The passably good looking OTTB was actually a sweetie, and perfect match for TTMwR.  He had been bought at auction but in a previous life, had been a fabulous Grand Prix jumper, or some such story (funny how EVERY horse bought at auction and now owned by a teenager was once a fabulous GP something-or-other, according to teen-owner folklore.  They were never just garden variety ex-racehorses). They trucked around the arena together doing seemingly normal things and besides his verbal diarrhea problem, I really didn't mind TTMwR. 

Until the day, for some unexplained reason, he decided to ride up behind us, yell "RAIL", then proceed to smash directly into Ms. V's ass.  She went bananas (rightly so), gave a massive "get the hell away from me" buck, then proceeded to run around like a freaked out nut for the next few minutes as the railbirds waved their arms and ran straight towards her face yelling WOAH!  WOAH!  WOAH!  Surprisingly enough, this just made her run away faster and in a more terrified fashion than when the whole affair began. 



Now, this was all going on without me, of course, since the buck did me in, and I was lying in the dirt busily trying to remember exactly how it is one breathes.  It usually seems so easy....

Eventually the excitement subsided - I was able to suck some air in, someone semi-sane caught Ms. V - and I tentatively climbed back abord and did a few laps of - whatever - just to be sure the event was all behind us.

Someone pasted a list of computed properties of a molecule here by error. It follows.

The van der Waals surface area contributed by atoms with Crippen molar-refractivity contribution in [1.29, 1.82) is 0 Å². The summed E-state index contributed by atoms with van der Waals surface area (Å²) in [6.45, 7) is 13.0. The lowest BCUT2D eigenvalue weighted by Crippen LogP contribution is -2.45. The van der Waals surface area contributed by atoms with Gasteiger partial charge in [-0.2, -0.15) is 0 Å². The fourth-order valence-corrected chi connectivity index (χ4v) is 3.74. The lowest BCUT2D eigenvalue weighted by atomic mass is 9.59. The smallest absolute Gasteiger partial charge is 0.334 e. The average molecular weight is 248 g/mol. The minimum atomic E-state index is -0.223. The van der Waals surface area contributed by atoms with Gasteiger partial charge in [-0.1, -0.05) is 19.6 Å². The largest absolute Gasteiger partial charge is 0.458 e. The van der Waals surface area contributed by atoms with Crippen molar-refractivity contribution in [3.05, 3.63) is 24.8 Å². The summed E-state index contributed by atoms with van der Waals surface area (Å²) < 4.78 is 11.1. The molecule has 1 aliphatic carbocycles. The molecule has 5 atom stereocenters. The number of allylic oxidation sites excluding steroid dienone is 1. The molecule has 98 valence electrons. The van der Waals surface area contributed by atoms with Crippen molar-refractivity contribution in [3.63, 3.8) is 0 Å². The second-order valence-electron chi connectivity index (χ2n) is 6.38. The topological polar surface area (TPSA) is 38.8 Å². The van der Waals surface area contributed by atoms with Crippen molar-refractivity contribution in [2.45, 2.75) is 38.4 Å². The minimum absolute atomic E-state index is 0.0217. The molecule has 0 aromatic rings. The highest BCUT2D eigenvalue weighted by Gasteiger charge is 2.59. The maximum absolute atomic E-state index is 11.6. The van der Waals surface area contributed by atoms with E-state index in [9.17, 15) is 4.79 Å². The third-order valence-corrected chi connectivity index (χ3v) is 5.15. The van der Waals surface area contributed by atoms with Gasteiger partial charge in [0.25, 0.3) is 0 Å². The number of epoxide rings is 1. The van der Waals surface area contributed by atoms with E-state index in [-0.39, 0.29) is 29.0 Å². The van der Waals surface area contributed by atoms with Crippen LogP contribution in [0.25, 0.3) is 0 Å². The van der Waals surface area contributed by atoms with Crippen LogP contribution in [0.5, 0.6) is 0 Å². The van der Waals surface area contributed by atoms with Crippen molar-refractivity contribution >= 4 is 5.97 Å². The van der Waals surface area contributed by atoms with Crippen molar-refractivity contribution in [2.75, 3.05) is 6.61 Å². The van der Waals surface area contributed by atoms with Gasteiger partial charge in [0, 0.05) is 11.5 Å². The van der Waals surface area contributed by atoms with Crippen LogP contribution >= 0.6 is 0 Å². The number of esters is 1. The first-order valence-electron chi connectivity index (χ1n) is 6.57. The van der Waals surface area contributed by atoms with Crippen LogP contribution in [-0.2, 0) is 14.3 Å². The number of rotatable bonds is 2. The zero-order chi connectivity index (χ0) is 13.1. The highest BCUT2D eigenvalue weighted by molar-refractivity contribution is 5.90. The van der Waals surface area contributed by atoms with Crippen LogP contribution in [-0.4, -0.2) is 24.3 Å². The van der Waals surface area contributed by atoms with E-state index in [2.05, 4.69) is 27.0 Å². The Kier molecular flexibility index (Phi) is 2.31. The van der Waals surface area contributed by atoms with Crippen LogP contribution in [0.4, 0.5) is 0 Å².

Or so I thought.  I knew I was in trouble when I saw TTMwR huddled with his teenaged sister and mother - damn, this is never a good sign.

Apparently I still needed my arena ettiquite lesson from TTMwR.

You see, he explained, the faster horse always has the right of way, Curmudgeon.  So, even though you were ON the track, when I yelled "RAIL" you should have moved out of my way. 

WTF?  On what planet?

My horse is just learning to walk.  On the rail.  That is as exciting as it gets for us, it is not cool-down period. I can't steer her reliably in a straight line on the "second track" yet, so that is not an option.  I certainly can't yank her out of your way in a hurry.  I know this sounds nutty - but what you could have done is gone around us.  Like absolutely everyone else does, all the time.

Well, we shouldn't have to do that.  Faster horse has right of way.  And - you owe me new stirrups too.

Sure enough, Ms. V had hit his stirrup when she bucked and broken it.  I felt sick to my stomach imagining what would have happened if her hoof had hit his ankle instead.  Or even worse, any part of the cute OTTB.   Or, if her foot had gotten caught in the stirrup.

This post is already pretty long, and there is most certianly enough material for an entire rant on the subject, so I won't go into it today.  Let me just say...arena traffic rules.  FUCK.  Why does it have to be so complicated.  Here is a simple solution to all of the permutations of how people should interact in an arena. 

1.  Pretend you are a car 
2.  Pilot your horse in a manner, if she was a car, you would not die in a fiery crash. 

i.e... pass left to left.  Fast moving vehicles overtake the slow ones.  If you see someone who looks like they are DUI or over 90 years of age - stay far away from them.   And if someone has a car that is not running perfectly, maybe on the side of the road, hood up, flat tire - give them a break and move over.  Driving up behind someone and laying on your horn, then smashing into them if they don't get the hell out of your way is not an effective death avoidance strategy on the highway, why would you think it is a good idea in the arena?